After attending her second LWML national convention in Albuquerque a few weeks ago, Liz penned her thoughts about the convention and shared them with Drew. Her thoughts brought him to tears, touching him deeply. After gaining Liz’s permission, Drew shared them with me to share with you.

I hope Liz’s beautiful story (in purple below) about the incredible Lutheran Women in Mission touches your heart and encourages you today.

Little Old Lutheran Ladies:

Some timid and proper, some outspoken and opinionated, many of them grandmothers, many of them widows. This used to be the extent of what came to mind when I thought of this particular demographic. I ought to be familiar with the subject, as the church I attend has many in its congregation.

After attending a bi-annual convention for an organization made up many little old Lutheran women (among others), I’ve been reflecting on the identity of these exceptional women:

  • The many Sunday school teachers I had as a child that gave me a solid foundation for my faith.
  • The 80-year old woman from my church that sends me a card on every holiday and has remembered my birthday every year I’ve been alive.
  • The various ladies that lean over in the pew just a bit when I go up to communion to see which ridiculous pair of shoes I’m wearing that week. “I was hoping you were wearing my favorite pair – those heels with the polka dots!”
  • The 90 year old woman who really isn’t supposed to be driving, but made a trip from Meridian to the farm almost in New Plymouth by herself to visit my Mom after Dad died. “I wasn’t sure I remembered how to get there, but I passed the old Cloverleaf restaurant and figured I was heading in the right direction, so I just kept driving!” Mom said she opened the door and couldn’t have been more surprised to see her standing there.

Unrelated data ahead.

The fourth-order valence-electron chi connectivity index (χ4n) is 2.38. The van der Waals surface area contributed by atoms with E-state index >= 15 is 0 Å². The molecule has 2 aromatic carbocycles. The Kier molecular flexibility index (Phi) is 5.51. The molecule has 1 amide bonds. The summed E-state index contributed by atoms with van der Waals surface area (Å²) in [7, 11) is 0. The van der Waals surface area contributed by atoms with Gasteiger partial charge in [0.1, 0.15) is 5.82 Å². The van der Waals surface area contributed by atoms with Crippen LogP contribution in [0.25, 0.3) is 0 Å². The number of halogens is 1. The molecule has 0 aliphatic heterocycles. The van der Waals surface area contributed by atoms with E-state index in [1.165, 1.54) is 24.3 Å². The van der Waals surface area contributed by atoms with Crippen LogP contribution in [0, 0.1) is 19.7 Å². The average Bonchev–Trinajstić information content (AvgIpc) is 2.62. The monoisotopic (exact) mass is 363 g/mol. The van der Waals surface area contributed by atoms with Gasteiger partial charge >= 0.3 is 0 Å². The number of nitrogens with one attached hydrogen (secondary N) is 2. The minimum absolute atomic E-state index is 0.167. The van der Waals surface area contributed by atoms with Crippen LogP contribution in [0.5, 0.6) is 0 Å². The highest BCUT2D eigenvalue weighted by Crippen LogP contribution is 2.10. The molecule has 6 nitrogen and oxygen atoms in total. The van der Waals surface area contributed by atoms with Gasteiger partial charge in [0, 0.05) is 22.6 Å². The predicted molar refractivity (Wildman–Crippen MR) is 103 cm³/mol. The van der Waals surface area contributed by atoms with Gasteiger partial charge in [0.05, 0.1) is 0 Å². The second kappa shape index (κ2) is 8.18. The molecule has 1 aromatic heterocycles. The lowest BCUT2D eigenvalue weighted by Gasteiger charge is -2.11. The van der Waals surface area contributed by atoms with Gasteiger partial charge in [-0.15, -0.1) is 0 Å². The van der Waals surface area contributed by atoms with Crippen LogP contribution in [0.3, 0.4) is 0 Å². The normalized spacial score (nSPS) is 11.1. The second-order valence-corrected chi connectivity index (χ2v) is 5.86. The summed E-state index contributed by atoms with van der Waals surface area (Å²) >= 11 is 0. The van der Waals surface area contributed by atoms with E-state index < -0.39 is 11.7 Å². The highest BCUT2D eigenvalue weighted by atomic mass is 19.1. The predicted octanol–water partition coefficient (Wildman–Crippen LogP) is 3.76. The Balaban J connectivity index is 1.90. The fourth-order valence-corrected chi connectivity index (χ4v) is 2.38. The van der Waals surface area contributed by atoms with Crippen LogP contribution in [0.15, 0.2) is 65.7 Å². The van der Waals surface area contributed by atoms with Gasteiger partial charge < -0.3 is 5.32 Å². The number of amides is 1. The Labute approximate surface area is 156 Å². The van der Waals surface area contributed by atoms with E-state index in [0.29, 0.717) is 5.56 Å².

• The ladies in their pant suits or jacket/skirt combinations that love and compliment my crazy outfits instead of expressing disapproval.
  • The many widows of our congregation that make a special effort to check in with my Mom every week, and never shied away from the hard conversations and progressive bad news from her the past years.
  • The committee of women that provided and organized countless funeral dinners for families of the church with my Mom, free of charge.
  • The group of Lutheran women that formed a women’s missionary league during World War II, a time when being charitable and spreading the Gospel surely seemed of little importance to many.
  • That same group of Lutheran women who still give millions of dollars every two years to support many mission projects throughout the world. 

The women who traveled to Albuquerque, NM, despite some of them being poor in health, limited in their mobility, or facing tragedy and heartbreak in their home lives, came to give yet more of their time to this group.

I attended this convention, largely due to the suggestion of my sister. I was running through all the reasons I should be at home in Idaho instead of where I was when the event was starting.

As the convention progressed, I received the same lovely compliments and encouragement in my faith, but this time from Little Old Lutheran Ladies from all over the world.

These women are to be admired and respected, not pitied or dismissed.

I’ve realized through family discussion that my grandmother on my Mom’s side (that I never met) fit this bill. I am watching as my Mom and her sisters become them.